13 Ways Managers Can Boost Their EQ And Show Genuine Empathy
For an organization to succeed, its employees need to feel well-supported, fulfilled by meaningful work and motivated to reach their maximum potential in terms of performance and productivity. Much of this depends on the emotional intelligence, or EQ, of their manager. To achieve this level of employee engagement, managers must learn to demonstrate genuine empathy for their team members.
If you find it challenging to show authentic empathy, you can focus on boosting your EQ to more effectively lead your team. To help you ensure your team members don’t feel misunderstood or neglected, 13 members of Forbes Coaches Council shared their best advice on how to effectively improve your EQ and better connect with them.
1. Learn To Understand Your Own Emotions
If you want to develop and hone your EQ, it starts with critical self-reflection. If you don’t understand yourself, you will never understand the nuances and complexities of others around you. Learn to understand your own emotions and their impact on your behavior. Foster and practice self-compassion, and you’ll be in a better position to show genuine empathy and support those around you. – Jonathan H. Westover, Utah Valley University & Human Capital Innovations, LLC
2. Ask Questions And Listen To The Answers
Empathy is one of the most important things we can bring to our teams right now. It begins with asking questions and listening to the answers. Asking, “How are you doing—really?” is a good start. Then, listen. Find moments as they give their answers to build trust and connect with them by sharing something you have experienced along the same lines. Psychological safety can’t be built without empathy. Exercise your empathy muscle daily so it grows. – Jen Croneberger, JLynne Consulting Group
3. Keep A List Of What And Who You’re Grateful For
If you’re unable to be empathetic, it’s questionable whether you should be in leadership, period. To shift this, focus on what and who you’re grateful for and start to keep a gratitude list by writing down three things you’re grateful for every morning. I’d also suggest putting yourself in the shoes of someone who is underprivileged and spend a day living that life. It will provide you with perspectives that are required for empathy. – Lauren Cooney, Spark Labs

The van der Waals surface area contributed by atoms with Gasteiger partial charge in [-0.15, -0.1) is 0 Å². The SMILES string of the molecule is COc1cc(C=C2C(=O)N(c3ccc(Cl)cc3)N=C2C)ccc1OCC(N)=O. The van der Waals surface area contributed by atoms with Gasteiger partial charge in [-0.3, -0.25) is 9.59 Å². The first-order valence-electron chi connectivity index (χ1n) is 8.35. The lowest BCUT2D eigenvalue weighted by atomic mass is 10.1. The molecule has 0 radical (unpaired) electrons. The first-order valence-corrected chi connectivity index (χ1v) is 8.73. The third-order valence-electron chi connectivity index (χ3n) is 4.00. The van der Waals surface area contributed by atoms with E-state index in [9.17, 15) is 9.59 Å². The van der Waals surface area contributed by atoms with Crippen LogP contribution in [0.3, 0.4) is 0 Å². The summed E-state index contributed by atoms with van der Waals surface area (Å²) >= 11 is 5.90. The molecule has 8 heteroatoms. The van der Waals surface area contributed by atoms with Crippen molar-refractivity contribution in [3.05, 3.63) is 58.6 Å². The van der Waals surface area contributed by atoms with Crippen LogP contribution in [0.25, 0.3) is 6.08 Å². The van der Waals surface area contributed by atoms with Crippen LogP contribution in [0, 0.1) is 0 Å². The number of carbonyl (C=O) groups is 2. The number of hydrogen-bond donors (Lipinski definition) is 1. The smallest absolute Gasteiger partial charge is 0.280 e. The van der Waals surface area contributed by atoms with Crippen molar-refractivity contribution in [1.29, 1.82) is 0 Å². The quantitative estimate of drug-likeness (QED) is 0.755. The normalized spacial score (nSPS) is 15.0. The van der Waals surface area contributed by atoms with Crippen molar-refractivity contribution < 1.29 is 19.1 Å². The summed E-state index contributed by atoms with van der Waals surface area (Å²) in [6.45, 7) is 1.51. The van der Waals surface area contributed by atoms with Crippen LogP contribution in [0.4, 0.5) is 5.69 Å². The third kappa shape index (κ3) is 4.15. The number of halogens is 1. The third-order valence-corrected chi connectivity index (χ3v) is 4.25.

4. Help Employees Achieve Goals That Matter To Them
As a manager, it might be impossible to understand the feelings and experiences that each person on your team is going through. Yet, it’s fully possible to do what matters to them. Maintain a list of one big goal that each team member or team as a whole is trying to achieve that would make them feel awesome at work. Then, do everything in your capacity to help individuals and teams achieve their goals. – Vinesh Sukumaran, Vinesh Sukumaran Consulting
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5. Create ‘Trigger’ Moments To Activate Empathy
The more we connect with the lives and feelings of others, the more we understand ourselves. So, in order to develop empathy and a higher EQ, I suggest creating “trigger” moments to activate the habit of being empathetic toward others. This may be as simple as setting an alarm to go off on your phone three times a day with a label as a reminder. The trigger enacts the new behavior, and it becomes second nature over time. – Erin Miller, Erin Miller Inc
6. Practice Identifying Emotional States